Jen Moore and Ellen Moore
Vice President Kamala Harris in a virtual bilateral meeting with Guatemalan President Alejandro Giammattei on April 26, 2021. As the Vice President seeks to remedy root causes of migration, she should vow to dismantle neoliberal rules that have been devastating for rural and Indigenous peoples. In Guatemala, Harris Should Address U.S. Policies That Put Corporations Over People. As the Vice President seeks to remedy root causes of migration, she should vow to dismantle neoliberal rules that have been devastating for rural and Indigenous peoples.
Vice President Kamala Harris is traveling to Guatemala this week to discuss solutions to the poverty, violence, and corruption that are among the driving forces of migration. Contributing to these drivers are neoliberal arrangements, such as the Central America–Dominican Republic Free Trade Agreement (CAFTA-DR), which have been imposed on Guatemalans. This framework favors the development of large-scale mining and energy projects that are devastating to the well-being of rural communities and Indigenous peoples, while allowing private corporations to sue governments over hard-fought social and environmental protections.
Case in point: A Nevada-based mining company is suing the Guatemalan government for over $400 million, claiming violations of investor protections in the CAFTA-DR. Kappes, Cassiday & Associates (KCA) argues in part that the government failed to adequately protect its mine from local communities that set up a peaceful protest camp out of fear that gold mining would contaminate scarce water supplies.
This accusation against the government could not be further from the truth. In fact, the Company would not have been able to operate its open-pit gold mine in the region in the first place if not for disproportionate police actions to defend the company’s interests and repress community members. Just a couple of weeks ago, police put on an intimidating show of force on behalf of KCA, a reminder of the strong government backing that mining companies in Guatemala have long enjoyed.
Early on the morning of May 21, nearly 40 police patrol trucks, including an anti-riot unit, showed up outside the mine gates where community members organized as the Peaceful Resistance La Puya have maintained their protest camp since March 2012. The police arrived several hours before the start of a routine action to lift a seizure order on KCA’s assets.
May 21, 2021 police action. Credit: Peaceful Resistance La Puya.
The company’s assets were frozen in mid-2016 for illegal mineral extraction after it defied a court decision in late 2015 that suspended the mine for lack of prior consultation with local communities. While the seizure order is lifted, the mine must remain closed until a consultation process takes place.
The Peaceful Resistance La Puya condemned the act of intimidation on May 21 in a public statement denouncing the use of police “to protect the economic interests of foreign extractive companies.” In the same communiqué, they reaffirmed their “rejection of the mining project as destructive and a threat to the life of the population and their natural commons.”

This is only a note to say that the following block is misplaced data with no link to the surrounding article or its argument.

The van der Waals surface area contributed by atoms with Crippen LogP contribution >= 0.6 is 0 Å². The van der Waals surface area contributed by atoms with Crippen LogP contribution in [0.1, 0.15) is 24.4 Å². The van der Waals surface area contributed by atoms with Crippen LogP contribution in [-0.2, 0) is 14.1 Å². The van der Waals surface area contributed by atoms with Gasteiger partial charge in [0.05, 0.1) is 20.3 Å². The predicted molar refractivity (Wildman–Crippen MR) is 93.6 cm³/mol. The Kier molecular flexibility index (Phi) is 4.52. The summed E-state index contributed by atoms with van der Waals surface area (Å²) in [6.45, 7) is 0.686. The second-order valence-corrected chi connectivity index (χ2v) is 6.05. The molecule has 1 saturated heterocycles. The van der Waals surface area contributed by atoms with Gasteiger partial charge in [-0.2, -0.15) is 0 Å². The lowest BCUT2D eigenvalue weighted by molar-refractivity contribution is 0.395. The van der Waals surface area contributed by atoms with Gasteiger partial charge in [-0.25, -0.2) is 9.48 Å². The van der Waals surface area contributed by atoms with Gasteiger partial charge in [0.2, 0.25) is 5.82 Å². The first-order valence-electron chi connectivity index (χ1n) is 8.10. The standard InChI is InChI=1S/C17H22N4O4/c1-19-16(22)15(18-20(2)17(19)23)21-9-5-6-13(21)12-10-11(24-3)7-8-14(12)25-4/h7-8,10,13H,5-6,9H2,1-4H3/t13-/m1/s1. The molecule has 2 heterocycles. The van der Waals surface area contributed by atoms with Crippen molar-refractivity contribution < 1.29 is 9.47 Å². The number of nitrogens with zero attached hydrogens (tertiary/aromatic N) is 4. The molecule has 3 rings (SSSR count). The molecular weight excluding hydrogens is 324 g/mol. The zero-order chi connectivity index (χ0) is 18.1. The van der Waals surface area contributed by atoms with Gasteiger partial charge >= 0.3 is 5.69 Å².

Almost seven years earlier to the day, on May 23, 2014, police violently evicted the Peaceful Resistance La Puya, clearing the way for the company to begin operations. Unwilling to give up, the resistance camp resumed outside the mine gates shortly after, but the damage was done. KCA operated the El Tambor mine for nearly two years until the courts forced its closure.
Community members active in the resistance to KCA’s mining project faced other acts of physical violence, intimidation, and threats, including an attempted murder. A number of them were also subject to drawn-out cases of legal persecution that have been criticized for failing to follow due process or lacking in evidence.
Violent eviction of the Peaceful Resistance La Puya, May 23, 2014. Photo: James Rodríguez, MiMundo.org
A World Bank investment tribunal will rule on the KCA lawsuit against the Guatemalan government. In addition to claims regarding government security, KCA is also retaliating against the court’s decision suspending the mine. The company argues that it is being discriminated against, even though two other mines were suspended on similar grounds. The reality is that local communities are the ones whose rights have been trampled. KCA did not fulfil environmental regulations in Guatemala, nor did it ever obtain a construction permit to build its mine in the first place.
Such injustice is precisely what the Investor-State Dispute Settlement (ISDS) framework enshrined in thousands of free trade agreements, bilateral investment treaties, national investment laws, and contracts around the world enables. As an enforcement mechanism for protecting investor rights, ISDS has principally been used as a neocolonial instrument to discipline and punish governments and peoples in the Global South in order to protect transnational companies over everything else.
Nearly a third of the more than 1,000 known suits filed have been brought against governments in Latin America. Disputes with affected communities that are resisting mining operations or seeking remedy for harms are most often at the center of ISDS cases involving the mining sector in the region.
In addition to Guatemala, mining companies have sued Panamá, Peru, Ecuador, and Colombia over regulatory decisions to revoke operating permits as a result of lack of prior consultation and consent from affected communities. Mining companies have also sued governments after failing to obtain environmental permits for their mining projects in Mexico, El Salvador, the Dominican Republic, and Colombia.